Freedom of speech, and why Britain needs a constitution

Thursday, 18th March 2021

Jeremy Corbyn_election night June 2017

Jeremy Corbyn

THE rights of freedom of expression in this country were built on mass movements, for example the Suffragettes and the 17th-century English revolution.

Since the decline of the British Empire, and the stuttering of the economy in the last few years, there has been a greater focus on democratic rights.

A latest instance of this is the High Court libel case with Jeremy Corbyn, who denies remarks he made were defamatory. The judge had made a ruling on whether words the former Labour leader had used were facts or opinion.

The other instance is the Piers Morgan case. The man more than engages in histrionics. Really, he makes a living out of extreme self-opinionated arguments.

The question of whether he is “a racist” has come about because of the way in which the monarchy is dissembling.

It would be impossible for there to be no racialistic thoughts in the royalty, because its power came out of colonialism. It created the rich economy that laid the foundation of today’s capitalism.

Fortunately, the new coming generation of youngsters, according to polls, do not have the same attachment to the unquestioning approach to the rights and wrongs of the monarchy.

There is a shift in public opinion toward the rejection of the monarchy. But it is hardly likely to be moved.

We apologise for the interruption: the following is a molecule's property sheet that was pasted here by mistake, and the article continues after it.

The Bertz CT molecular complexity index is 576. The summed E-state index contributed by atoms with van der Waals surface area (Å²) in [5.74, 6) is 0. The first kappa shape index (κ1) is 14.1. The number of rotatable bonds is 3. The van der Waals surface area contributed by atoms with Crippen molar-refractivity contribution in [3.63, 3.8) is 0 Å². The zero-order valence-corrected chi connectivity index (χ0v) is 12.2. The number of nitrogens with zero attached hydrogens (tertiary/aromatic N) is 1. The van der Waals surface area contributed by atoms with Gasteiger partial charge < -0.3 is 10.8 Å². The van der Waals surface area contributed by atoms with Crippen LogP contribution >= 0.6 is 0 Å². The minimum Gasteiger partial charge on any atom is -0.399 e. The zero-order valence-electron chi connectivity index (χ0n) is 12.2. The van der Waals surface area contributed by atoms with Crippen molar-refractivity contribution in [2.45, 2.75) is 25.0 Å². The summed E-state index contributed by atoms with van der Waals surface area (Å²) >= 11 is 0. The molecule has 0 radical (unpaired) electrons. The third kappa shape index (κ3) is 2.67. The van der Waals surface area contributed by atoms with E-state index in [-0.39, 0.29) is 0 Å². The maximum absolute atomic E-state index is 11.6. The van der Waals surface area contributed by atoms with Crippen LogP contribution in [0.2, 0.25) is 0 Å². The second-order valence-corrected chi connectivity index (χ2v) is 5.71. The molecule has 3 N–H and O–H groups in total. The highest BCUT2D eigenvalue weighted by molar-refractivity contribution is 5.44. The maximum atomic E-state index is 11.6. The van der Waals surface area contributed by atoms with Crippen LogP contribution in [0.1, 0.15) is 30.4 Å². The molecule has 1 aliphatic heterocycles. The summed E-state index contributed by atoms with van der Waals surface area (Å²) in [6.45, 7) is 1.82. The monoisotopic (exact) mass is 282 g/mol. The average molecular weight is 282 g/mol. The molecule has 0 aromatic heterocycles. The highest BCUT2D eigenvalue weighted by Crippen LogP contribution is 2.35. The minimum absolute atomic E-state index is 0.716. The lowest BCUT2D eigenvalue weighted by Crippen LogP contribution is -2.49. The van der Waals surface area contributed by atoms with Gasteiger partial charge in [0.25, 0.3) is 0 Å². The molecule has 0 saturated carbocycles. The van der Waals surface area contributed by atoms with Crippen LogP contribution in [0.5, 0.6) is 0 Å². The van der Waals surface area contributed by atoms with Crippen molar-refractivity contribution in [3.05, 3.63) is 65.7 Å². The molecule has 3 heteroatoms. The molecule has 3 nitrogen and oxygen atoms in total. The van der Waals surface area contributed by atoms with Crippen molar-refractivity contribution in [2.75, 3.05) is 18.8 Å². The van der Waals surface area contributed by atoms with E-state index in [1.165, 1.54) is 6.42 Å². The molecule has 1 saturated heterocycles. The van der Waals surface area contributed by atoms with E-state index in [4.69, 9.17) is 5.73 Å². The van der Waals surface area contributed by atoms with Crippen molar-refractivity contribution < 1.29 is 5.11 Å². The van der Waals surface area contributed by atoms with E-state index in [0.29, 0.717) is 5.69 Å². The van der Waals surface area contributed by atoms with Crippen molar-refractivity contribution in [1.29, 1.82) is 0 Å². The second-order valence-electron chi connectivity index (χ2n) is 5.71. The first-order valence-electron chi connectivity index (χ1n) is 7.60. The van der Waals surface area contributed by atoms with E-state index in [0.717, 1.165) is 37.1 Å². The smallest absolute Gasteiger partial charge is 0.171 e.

Whether Morgan is racialistic is neither here nor there. He certainly has bigoted views, but are they the same as racist views?

They are a step further up the ladder, into the ideological belief in superiority over one type of human being over another. People get the two confused.

Many people, especially in England, entertain bigoted views. But not necessarily racist views. The strange thing is the liberal press is seemingly bewildered and doesn’t want to look facts in the face.

And that is the essence of the attacks on Corbyn. For the first time in the history of the Labour Party, following the election of the new leadership, a former leader was expelled from the party.

Behind all of these matters lies a wider argument about the right of people to express a point of view.

That right isn’t guarded by a constitution, but simply in a set of laws laid down brick by brick in a pragmatic manner. Britain does need a constitution. It should be based on public debate.

The New Journal can play a part, however small. The newspaper, because it doesn’t have shareholders, can speak more freely. The liberal left press can’t hold the same effect.

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